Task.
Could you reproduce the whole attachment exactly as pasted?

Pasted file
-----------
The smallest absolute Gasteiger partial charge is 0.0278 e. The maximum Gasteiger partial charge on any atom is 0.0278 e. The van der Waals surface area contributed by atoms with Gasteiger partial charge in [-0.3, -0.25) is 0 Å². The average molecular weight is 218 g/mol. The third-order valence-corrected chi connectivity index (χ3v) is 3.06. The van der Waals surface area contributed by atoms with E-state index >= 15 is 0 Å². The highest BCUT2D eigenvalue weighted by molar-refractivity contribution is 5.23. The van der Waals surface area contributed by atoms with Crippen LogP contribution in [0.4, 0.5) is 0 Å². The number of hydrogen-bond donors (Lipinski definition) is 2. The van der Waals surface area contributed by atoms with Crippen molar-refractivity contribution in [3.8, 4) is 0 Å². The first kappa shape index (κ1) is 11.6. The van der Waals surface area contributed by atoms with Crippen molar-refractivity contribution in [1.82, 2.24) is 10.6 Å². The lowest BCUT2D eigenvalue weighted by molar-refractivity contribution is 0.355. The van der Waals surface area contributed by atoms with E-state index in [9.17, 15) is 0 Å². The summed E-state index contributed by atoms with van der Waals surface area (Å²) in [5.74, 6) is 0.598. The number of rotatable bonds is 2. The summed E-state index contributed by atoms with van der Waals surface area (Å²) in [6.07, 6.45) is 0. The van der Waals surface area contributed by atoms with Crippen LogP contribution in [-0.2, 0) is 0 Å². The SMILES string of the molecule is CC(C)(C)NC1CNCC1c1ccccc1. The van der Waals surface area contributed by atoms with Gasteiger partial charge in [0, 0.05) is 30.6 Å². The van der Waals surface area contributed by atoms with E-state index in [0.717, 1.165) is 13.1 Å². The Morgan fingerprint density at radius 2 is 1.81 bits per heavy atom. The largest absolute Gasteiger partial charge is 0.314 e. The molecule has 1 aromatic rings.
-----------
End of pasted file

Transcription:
The smallest absolute Gasteiger partial charge is 0.0278 e. The maximum Gasteiger partial charge on any atom is 0.0278 e. The van der Waals surface area contributed by atoms with Gasteiger partial charge in [-0.3, -0.25) is 0 Å². The average molecular weight is 218 g/mol. The third-order valence-corrected chi connectivity index (χ3v) is 3.06. The van der Waals surface area contributed by atoms with E-state index >= 15 is 0 Å². The highest BCUT2D eigenvalue weighted by molar-refractivity contribution is 5.23. The van der Waals surface area contributed by atoms with Crippen LogP contribution in [0.4, 0.5) is 0 Å². The number of hydrogen-bond donors (Lipinski definition) is 2. The van der Waals surface area contributed by atoms with Crippen molar-refractivity contribution in [3.8, 4) is 0 Å². The first kappa shape index (κ1) is 11.6. The van der Waals surface area contributed by atoms with Crippen molar-refractivity contribution in [1.82, 2.24) is 10.6 Å². The lowest BCUT2D eigenvalue weighted by molar-refractivity contribution is 0.355. The van der Waals surface area contributed by atoms with E-state index in [9.17, 15) is 0 Å². The summed E-state index contributed by atoms with van der Waals surface area (Å²) in [5.74, 6) is 0.598. The number of rotatable bonds is 2. The summed E-state index contributed by atoms with van der Waals surface area (Å²) in [6.07, 6.45) is 0. The van der Waals surface area contributed by atoms with Crippen LogP contribution in [-0.2, 0) is 0 Å². The SMILES string of the molecule is CC(C)(C)NC1CNCC1c1ccccc1. The van der Waals surface area contributed by atoms with Gasteiger partial charge in [0, 0.05) is 30.6 Å². The van der Waals surface area contributed by atoms with E-state index in [0.717, 1.165) is 13.1 Å². The Morgan fingerprint density at radius 2 is 1.81 bits per heavy atom. The largest absolute Gasteiger partial charge is 0.314 e. The molecule has 1 aromatic rings.